As every musician has his own idea of what a great sounding guitar means, there is no "optimum miking technique“. It's far more important to know how different factors in the recording and miking process can affect the final timbre, so that you can find what you are personally looking for. Especially when working with only one Mikme, much can be achieved by carefully positioning the microphone.
Find the sweet spot
Different parts of the guitar will radiate different frequencies and in different directions. Especially if you're close‑miking you can focus on various aspects of the instruments just by the chosen microphone position. Basically, you can use the Mikme like a natural EQ by changing its position and direction to the guitar.
A good starting point could be to place the Mikme approximately 20cm in front of the guitar, aiming at the 12th fret, where you can usually achieve a fairly good balance of the body resonances and liveliness from the strings.
Positioned towards the neck, the sound becomes thinner and brighter, pointing at the sound-hole you can focus on the deeper, more bassier parts. Moving the Mikme towards the guitar it will sound more direct (be aware of unwanted string sounds, if the MIkme is positioned very closely).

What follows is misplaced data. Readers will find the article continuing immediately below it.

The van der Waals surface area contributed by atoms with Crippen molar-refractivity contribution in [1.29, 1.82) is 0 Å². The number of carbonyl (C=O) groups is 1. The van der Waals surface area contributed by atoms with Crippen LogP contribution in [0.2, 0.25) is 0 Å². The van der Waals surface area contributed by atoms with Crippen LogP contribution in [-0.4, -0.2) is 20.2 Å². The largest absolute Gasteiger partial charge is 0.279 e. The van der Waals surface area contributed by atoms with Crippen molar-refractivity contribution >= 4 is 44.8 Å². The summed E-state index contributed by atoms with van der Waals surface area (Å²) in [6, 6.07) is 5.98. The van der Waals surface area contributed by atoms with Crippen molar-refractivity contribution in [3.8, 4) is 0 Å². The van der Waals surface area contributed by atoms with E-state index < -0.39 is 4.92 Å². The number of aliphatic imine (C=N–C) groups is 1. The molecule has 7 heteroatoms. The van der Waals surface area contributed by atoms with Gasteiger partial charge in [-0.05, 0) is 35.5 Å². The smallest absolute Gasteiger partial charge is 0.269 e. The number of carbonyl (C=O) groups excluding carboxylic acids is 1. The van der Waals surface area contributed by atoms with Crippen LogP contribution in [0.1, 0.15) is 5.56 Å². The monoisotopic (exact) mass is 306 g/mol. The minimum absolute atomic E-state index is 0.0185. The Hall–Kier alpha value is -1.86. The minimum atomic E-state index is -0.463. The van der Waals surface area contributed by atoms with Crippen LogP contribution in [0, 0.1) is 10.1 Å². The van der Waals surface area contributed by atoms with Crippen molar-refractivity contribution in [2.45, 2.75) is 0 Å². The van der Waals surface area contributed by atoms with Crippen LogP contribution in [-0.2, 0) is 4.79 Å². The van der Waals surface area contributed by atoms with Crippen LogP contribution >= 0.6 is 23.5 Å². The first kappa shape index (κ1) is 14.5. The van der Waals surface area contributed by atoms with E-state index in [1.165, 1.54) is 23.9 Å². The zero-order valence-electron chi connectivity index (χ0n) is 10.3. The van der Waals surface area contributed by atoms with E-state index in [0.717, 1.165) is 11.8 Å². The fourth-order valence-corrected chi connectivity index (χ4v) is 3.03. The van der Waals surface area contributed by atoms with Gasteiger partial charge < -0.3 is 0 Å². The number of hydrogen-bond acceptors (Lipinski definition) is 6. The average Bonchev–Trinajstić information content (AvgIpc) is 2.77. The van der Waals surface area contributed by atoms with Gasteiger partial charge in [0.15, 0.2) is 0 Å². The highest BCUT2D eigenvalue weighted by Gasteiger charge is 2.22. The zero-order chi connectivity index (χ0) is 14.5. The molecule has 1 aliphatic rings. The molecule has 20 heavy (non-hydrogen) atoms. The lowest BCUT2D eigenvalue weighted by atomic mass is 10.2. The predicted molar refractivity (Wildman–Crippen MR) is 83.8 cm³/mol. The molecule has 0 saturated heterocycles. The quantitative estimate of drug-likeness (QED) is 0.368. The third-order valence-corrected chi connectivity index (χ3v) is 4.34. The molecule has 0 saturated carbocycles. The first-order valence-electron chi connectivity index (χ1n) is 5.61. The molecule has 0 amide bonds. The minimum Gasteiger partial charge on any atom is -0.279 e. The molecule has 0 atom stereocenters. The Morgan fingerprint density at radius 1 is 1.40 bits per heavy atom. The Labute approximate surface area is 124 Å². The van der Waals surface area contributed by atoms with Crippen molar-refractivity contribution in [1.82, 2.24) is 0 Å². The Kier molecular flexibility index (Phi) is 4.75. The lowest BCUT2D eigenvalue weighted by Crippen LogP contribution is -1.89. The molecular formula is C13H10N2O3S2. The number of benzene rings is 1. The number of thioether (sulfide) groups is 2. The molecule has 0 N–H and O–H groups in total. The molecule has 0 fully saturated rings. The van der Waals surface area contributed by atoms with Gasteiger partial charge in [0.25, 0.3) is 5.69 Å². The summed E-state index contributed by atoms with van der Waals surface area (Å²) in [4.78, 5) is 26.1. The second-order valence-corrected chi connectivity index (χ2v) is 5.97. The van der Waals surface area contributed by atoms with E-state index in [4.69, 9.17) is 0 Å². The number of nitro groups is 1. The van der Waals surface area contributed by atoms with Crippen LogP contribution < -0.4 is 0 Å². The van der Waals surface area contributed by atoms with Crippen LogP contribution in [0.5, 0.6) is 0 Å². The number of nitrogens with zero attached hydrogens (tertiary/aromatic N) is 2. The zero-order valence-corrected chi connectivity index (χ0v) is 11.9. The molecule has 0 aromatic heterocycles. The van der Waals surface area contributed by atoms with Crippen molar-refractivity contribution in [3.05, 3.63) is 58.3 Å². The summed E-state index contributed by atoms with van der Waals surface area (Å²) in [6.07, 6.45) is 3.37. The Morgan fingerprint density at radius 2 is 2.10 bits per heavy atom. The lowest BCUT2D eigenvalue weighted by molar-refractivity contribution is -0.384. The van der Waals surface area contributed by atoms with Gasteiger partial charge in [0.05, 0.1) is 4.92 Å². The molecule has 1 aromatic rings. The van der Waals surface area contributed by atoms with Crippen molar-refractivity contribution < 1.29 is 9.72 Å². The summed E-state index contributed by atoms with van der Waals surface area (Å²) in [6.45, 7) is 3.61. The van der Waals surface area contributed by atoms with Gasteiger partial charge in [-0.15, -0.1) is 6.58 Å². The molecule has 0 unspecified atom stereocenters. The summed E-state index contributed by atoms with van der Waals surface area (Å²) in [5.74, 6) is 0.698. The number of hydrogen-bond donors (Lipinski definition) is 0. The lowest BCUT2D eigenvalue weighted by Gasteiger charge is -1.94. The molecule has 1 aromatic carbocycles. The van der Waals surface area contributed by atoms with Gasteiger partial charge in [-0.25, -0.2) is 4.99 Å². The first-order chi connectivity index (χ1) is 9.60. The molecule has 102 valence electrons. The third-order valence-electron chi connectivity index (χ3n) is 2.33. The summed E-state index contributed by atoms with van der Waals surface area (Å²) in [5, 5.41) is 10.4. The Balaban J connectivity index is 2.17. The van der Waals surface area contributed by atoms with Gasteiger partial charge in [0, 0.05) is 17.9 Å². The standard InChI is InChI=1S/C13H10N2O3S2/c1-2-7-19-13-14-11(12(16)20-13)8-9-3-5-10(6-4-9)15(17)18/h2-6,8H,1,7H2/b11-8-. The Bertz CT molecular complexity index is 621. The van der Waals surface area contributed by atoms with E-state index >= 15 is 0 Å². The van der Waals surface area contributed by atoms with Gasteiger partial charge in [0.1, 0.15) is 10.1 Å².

If you move your Mikme back a little, a more unified sound of the whole instrument will be picked up by the microphone (but also more of the rooms reflection).
Move, move, move
The precise angle of the mic and distance from the guitar will vary according to the guitar, the track and the desired sound. By tweaking the exact position and angle of the Mikme you can play around to get the sound you like.
In this video you can see a few examples of standard mic positions and you can listen to the effect this different positions have on the sound of the instrument.
Have fun playing around with the sound of your guitar.
One more thing: Please make sure to have the gain of your Mikme set-up properly before you start recording. Learn here how to perform a soundcheck with your Mikme